– do any kind of physical activity that your pain and/or physical ability allows. Focus on how it makes your body feel. Your muscle tension will go down as you do this, and that will make you feel calmer.

– if you have a pet – touch your pet’s fur, talk to your pet, and/or hug your pet.

– carry something meaningful in your pocket, something that reminds you that you are here now, and that the danger is over. Touch it to re-orient yourself. If you didn’t have your current car or home when the trauma happened, your car or house keys will do: touch them to remind yourself that you are here now, and that event was in the past.

– remind yourself of today’s date. If you carry a cell phone, looking at your phone can be a good trick for this – look at today’s date, remind yourself of the date when the bad memory happened, and then firmly tell yourself, This is now, that was then; I am here now. Feeling scared is not the same as being in danger;  I may be reminded of back then, but I am here now and the danger is over.

(Of course, if the anniversary of the trauma is what’s triggering you – looking at the date is NOT the way to calm yourself. Here‘s some tips on how to get through it).

These are skills – so the more you practice, the better you get at using them…

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I’d love to have you share your thoughts, comments, and questions. If you do post a comment, please don’t give specific details of your trauma – these may be triggering to another reader. If you’d like to offer criticism, I’ll take it – I know I’m not perfect, and I’m always willing to learn. If you do offer criticism though, I’d really appreciate it if you could do so constructively (ie., no name-calling, please). Thanks…

You can find me on Twitter and on Facebook.

~ Dr. Dee Rajska, C. Psych.

*Fine print: Please feel free to share the link to this blog wherever you think it might be helpful! Reading this blog is a good start, but it’s no substitute for professional help. It takes a different kind of courage to admit to yourself that you’re struggling. PTSD is not a sign of failure – it’s a sign that you’ve been through a lot, and have tried to stay strong for too long. If you need help – you’re in some pretty great company. Reach out, and give yourself a chance to feel better.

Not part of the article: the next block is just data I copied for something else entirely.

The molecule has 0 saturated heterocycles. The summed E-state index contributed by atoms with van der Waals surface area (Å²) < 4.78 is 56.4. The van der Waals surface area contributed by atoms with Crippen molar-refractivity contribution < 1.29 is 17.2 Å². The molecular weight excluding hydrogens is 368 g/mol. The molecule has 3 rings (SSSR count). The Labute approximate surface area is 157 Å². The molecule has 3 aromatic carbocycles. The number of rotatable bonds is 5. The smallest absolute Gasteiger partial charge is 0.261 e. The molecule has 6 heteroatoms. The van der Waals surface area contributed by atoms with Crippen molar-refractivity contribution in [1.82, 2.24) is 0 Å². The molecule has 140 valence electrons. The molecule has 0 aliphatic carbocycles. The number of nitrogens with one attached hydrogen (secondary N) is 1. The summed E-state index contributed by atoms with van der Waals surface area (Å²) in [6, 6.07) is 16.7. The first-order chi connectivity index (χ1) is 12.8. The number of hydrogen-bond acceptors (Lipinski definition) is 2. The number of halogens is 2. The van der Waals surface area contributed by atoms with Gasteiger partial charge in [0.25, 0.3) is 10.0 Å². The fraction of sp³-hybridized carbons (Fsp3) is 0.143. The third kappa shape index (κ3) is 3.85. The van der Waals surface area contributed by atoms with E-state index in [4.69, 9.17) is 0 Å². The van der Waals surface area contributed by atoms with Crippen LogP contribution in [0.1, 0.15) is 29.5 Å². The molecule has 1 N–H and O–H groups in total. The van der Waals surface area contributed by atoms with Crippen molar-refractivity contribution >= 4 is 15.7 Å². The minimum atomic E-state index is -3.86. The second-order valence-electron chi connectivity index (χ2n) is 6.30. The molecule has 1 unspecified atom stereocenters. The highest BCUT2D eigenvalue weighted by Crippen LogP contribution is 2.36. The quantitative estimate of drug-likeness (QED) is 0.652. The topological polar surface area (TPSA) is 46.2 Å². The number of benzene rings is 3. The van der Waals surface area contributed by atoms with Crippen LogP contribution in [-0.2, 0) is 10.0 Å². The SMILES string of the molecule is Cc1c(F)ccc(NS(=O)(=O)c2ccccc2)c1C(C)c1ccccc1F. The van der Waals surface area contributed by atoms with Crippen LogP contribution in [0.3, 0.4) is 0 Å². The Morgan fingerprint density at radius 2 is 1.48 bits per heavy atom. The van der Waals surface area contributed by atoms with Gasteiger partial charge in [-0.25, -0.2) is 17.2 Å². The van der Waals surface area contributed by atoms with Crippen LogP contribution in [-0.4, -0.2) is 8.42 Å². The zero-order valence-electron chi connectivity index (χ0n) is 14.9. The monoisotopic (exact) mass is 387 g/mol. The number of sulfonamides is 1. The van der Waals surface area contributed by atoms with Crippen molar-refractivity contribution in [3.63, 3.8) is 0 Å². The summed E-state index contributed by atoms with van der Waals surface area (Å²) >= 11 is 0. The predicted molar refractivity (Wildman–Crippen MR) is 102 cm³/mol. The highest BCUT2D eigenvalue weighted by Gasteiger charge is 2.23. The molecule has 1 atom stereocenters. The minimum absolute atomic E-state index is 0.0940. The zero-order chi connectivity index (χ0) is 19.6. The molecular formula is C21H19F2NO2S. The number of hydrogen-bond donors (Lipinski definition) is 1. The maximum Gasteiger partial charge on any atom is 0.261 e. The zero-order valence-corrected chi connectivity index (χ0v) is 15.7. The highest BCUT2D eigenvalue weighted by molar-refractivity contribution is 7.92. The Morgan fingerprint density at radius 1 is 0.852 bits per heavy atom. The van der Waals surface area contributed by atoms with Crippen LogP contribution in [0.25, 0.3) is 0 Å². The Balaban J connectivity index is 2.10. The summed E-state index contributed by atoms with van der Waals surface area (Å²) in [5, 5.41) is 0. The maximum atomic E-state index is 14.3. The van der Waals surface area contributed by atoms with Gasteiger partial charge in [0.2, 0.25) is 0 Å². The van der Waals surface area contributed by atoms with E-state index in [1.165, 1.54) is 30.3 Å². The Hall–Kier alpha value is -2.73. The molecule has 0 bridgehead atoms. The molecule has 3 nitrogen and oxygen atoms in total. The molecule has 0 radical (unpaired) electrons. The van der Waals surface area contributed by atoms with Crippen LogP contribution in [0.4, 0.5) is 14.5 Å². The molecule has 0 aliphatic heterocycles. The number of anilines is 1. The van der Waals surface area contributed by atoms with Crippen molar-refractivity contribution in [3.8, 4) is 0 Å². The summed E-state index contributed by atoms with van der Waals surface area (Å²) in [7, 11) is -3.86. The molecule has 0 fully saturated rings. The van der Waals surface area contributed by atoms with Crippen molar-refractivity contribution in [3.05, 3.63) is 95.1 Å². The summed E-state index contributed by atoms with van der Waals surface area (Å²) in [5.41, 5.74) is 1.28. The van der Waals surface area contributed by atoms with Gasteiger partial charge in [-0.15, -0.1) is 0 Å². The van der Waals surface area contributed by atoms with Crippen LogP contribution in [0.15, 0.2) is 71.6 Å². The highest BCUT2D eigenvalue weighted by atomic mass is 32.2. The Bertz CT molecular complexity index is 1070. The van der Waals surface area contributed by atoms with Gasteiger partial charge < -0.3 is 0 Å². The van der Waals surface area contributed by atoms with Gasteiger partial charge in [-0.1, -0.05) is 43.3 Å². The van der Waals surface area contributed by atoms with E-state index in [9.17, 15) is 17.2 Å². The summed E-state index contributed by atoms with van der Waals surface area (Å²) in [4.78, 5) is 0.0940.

**Really fine print: The content of Coming Back Home is copyrighted; please feel welcome to share the link, but do not copy and paste content. Unless otherwise noted, all original photography on Coming Back Home is copyrighted. The photo gracing today’s post was taken by Wojtek Rajski, and I’d like to thank him for generously allowing me to use his work. Please do not copy photographs from Coming Back Home without permission.

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Let’s go for a walk in the woods! (Guided imagery relaxation exercise)

Hi!

If there’s one thing you’ve probably learned from your own experience with PTSD, it’s that your brain is pretty good at imagining (that you’re in danger).

Well – today we’re going to take your brain’s ability to imagine, and use it to help you relax rather than to rev you up.

This exercise is a type of guided imagery.

First, a word about skills: they do not develop overnight. Tying your shoelaces is a skill; you can do it today because, as a little kid with clumsy fingers, you practiced.

This is no different – getting good at it will take practice. So, if your mind wanders the first time you try it, keep trying. You will get better at it with practice.

You can imagine any kind of restful place. We’re going to use a walk in the woods, because juicy delicious pictures of the woods are what the photographer is serving today.

If the woods are not a relaxing image for you, you can imagine a different place that you find restful.

First, find a quiet place where you can sit for at least 20 minutes without being interrupted.

Imagine that you’re standing at the foot of a trail, going for a walk in the woods:

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Guided imagery is about imagining the space as vividly as you can — everything you can see, hear, smell, and feel.

If the first thing that jumps out at you is the trail marker – you’re not failing! You’re on the green trail; what else do you see? What can you imagine feeling, hearing, smelling if you put yourself in that place?

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Feel how rocky that trail feels under your feet.

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Look at how peaceful those trees look. Smell those pine trees…

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Are wild blueberries in season? Can you find some on these bushes?

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Listen to the sounds of that stream. Touch it – think of how cold it would feel on your fingers.

Can you hear birds chirping in the background?

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Take, a big, deep breath of that clean air. Fill your lungs with it.